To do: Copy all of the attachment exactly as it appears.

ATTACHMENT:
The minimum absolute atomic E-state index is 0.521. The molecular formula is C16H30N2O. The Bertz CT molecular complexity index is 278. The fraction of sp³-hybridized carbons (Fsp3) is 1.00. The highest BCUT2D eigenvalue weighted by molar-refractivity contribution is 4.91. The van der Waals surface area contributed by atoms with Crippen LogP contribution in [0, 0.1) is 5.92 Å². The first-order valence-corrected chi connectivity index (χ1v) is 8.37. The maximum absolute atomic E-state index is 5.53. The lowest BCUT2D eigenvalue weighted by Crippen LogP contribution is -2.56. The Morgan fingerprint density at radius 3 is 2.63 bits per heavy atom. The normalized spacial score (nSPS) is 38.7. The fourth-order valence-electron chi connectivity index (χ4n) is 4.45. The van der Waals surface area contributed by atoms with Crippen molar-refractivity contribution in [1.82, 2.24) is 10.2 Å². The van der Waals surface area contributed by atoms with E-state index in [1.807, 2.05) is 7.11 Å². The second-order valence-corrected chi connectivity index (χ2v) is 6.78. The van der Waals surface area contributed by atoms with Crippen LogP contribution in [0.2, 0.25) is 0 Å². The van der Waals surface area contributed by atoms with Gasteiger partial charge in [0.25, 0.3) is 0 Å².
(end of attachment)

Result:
The minimum absolute atomic E-state index is 0.521. The molecular formula is C16H30N2O. The Bertz CT molecular complexity index is 278. The fraction of sp³-hybridized carbons (Fsp3) is 1.00. The highest BCUT2D eigenvalue weighted by molar-refractivity contribution is 4.91. The van der Waals surface area contributed by atoms with Crippen LogP contribution in [0, 0.1) is 5.92 Å². The first-order valence-corrected chi connectivity index (χ1v) is 8.37. The maximum absolute atomic E-state index is 5.53. The lowest BCUT2D eigenvalue weighted by Crippen LogP contribution is -2.56. The Morgan fingerprint density at radius 3 is 2.63 bits per heavy atom. The normalized spacial score (nSPS) is 38.7. The fourth-order valence-electron chi connectivity index (χ4n) is 4.45. The van der Waals surface area contributed by atoms with Crippen molar-refractivity contribution in [1.82, 2.24) is 10.2 Å². The van der Waals surface area contributed by atoms with E-state index in [1.807, 2.05) is 7.11 Å². The second-order valence-corrected chi connectivity index (χ2v) is 6.78. The van der Waals surface area contributed by atoms with Crippen LogP contribution in [0.2, 0.25) is 0 Å². The van der Waals surface area contributed by atoms with Gasteiger partial charge in [0.25, 0.3) is 0 Å².